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Posted: 8/17/2010 1:30:37 PM EDT
I am trying to do a chin up...never done one before. (mid 40s, low-to-moderate level of fitness)

I've watched some of the YouTube videos, they recommend different things (helper bands, horizontal pullups, support one leg on a chair, etc) but I've also seen recommendations to do lat pull downs (sit on a weight machine, grab the bar overhead, and pull down to your chin)

"They" say it's a good exercise to build up your lats for a chin up....but it seems to me that it works different muscles.

Does it? Is a lat pull down good for chin ups? And, is there a good site you could refer me to so I can learn more about muscle locations/mechanics?

And of course, any other help is greatly appreciated.

Thx!
Link Posted: 8/17/2010 1:58:36 PM EDT
Can't really recommend lat pulldowns, although it will probably help some I think there are better ways- namely the ways you already listed, plus a couple others: negatives- start with your chin over bar and slowly let down. Jumping pullups- just like what it sounds like, just be careful as it's easy to overdo it with these.
Using these methods and the ones you mentioned my wife went from 0 pullups to 30. No need for a pulldown machine IMO.


Link Posted: 8/17/2010 2:01:30 PM EDT
pull downs will help you to do a chin up,it works most of the same muscles

if you cant do a chin up now doing the pull downs is a great way to get you started in the right direction

check out this book, its great
http://www.amazon.com/Strength-Training-Anatomy-3rd-Sports-Anatomy/dp/0736092269/ref=sr_1_1?ie=UTF8&s=books&qid=1282082163&sr=8-1
Link Posted: 8/17/2010 2:11:55 PM EDT
Originally Posted By RolandofGilead:
Can't really recommend lat pulldowns, although it will probably help some I think there are better ways- namely the ways you already listed, plus a couple others: negatives- start with your chin over bar and slowly let down. Jumping pullups- just like what it sounds like, just be careful as it's easy to overdo it with these.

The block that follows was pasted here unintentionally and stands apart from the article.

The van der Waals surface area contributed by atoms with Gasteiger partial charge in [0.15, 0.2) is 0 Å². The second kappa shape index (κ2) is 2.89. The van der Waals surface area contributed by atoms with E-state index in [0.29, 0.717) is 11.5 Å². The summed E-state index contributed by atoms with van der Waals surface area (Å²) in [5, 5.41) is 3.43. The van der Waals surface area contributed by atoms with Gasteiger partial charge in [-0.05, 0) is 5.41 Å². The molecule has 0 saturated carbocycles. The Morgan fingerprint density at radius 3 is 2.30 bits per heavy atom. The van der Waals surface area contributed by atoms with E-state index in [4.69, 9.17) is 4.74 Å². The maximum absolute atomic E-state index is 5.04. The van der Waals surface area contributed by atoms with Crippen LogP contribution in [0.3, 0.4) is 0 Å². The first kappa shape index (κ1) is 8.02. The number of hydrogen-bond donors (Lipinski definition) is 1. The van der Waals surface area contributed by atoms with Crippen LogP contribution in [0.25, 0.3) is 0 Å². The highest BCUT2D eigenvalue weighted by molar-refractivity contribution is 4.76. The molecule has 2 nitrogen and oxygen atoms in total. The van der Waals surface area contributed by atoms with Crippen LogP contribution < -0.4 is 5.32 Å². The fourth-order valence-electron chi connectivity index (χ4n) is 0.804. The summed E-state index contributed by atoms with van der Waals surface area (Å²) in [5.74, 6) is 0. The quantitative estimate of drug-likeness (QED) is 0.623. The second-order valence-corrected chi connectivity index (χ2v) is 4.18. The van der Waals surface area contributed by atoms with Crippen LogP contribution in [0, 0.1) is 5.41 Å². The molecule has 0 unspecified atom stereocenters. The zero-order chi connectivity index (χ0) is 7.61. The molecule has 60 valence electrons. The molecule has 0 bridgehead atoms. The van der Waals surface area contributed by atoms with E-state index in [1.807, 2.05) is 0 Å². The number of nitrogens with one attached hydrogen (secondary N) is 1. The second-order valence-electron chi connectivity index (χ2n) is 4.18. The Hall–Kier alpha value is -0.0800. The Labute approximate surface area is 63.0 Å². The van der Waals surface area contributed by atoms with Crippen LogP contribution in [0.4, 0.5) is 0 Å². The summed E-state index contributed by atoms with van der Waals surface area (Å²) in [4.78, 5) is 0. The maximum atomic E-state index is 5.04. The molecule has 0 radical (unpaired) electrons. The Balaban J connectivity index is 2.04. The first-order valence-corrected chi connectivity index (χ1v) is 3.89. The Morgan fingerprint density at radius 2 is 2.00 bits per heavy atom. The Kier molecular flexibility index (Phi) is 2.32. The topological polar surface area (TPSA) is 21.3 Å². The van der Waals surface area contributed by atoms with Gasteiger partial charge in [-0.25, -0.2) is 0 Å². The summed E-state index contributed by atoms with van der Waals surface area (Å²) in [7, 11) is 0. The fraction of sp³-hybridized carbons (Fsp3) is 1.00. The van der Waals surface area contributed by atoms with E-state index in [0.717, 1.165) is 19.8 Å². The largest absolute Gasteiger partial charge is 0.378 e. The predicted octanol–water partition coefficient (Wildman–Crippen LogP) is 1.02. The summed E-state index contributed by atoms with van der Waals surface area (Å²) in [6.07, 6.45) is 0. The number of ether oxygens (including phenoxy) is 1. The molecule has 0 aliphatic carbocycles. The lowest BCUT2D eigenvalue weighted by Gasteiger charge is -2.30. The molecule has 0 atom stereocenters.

Using these methods and the ones you mentioned my wife went from 0 pullups to 30. No need for a pulldown machine IMO.




Excellent advice.
Link Posted: 8/17/2010 2:58:22 PM EDT
Originally Posted By diggerwolf:
Originally Posted By RolandofGilead:
Can't really recommend lat pulldowns, although it will probably help some I think there are better ways- namely the ways you already listed, plus a couple others: negatives- start with your chin over bar and slowly let down. Jumping pullups- just like what it sounds like, just be careful as it's easy to overdo it with these.
Using these methods and the ones you mentioned my wife went from 0 pullups to 30. No need for a pulldown machine IMO.




Excellent advice.


I cant really recommend them either as they tend to be an exercise people do to replace the chinup/pullup and then never work in the chinup/pullup. Depending on grip, it does (for the most part) work the same muscles...the problem lies in the fact that youre doing less weight so form becomes an issue. A lot of people will end up messing up their rotator cuff because they come too far down to the chest using their intrinsic shoulder muscles to rotate downwards, which tends to damage them at those wieghts.

And unless youve got a background in anatomy and muscle phys i cant think of a reference you would understand, or the need to know that anyways...
Link Posted: 8/17/2010 4:39:52 PM EDT
Originally Posted By smithc6:
Originally Posted By diggerwolf:
Originally Posted By RolandofGilead: